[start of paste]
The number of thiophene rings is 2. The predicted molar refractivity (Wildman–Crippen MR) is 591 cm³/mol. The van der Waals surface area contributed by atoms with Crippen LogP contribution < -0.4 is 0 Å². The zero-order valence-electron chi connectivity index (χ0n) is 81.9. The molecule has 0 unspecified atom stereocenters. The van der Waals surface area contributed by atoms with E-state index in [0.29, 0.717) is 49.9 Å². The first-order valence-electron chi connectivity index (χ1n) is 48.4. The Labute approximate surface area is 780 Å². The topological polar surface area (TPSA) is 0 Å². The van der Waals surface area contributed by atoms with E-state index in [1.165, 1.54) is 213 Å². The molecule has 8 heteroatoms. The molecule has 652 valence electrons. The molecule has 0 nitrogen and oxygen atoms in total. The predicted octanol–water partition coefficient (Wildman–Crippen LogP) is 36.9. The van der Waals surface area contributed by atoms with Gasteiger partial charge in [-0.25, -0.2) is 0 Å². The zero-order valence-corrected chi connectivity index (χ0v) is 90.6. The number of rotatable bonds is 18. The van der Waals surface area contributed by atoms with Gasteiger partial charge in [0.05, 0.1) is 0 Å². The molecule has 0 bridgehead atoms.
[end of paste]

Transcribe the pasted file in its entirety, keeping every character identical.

The number of thiophene rings is 2. The predicted molar refractivity (Wildman–Crippen MR) is 591 cm³/mol. The van der Waals surface area contributed by atoms with Crippen LogP contribution < -0.4 is 0 Å². The zero-order valence-electron chi connectivity index (χ0n) is 81.9. The molecule has 0 unspecified atom stereocenters. The van der Waals surface area contributed by atoms with E-state index in [0.29, 0.717) is 49.9 Å². The first-order valence-electron chi connectivity index (χ1n) is 48.4. The Labute approximate surface area is 780 Å². The topological polar surface area (TPSA) is 0 Å². The van der Waals surface area contributed by atoms with E-state index in [1.165, 1.54) is 213 Å². The molecule has 8 heteroatoms. The molecule has 652 valence electrons. The molecule has 0 nitrogen and oxygen atoms in total. The predicted octanol–water partition coefficient (Wildman–Crippen LogP) is 36.9. The van der Waals surface area contributed by atoms with Gasteiger partial charge in [-0.25, -0.2) is 0 Å². The zero-order valence-corrected chi connectivity index (χ0v) is 90.6. The number of rotatable bonds is 18. The van der Waals surface area contributed by atoms with Gasteiger partial charge in [0.05, 0.1) is 0 Å². The molecule has 0 bridgehead atoms.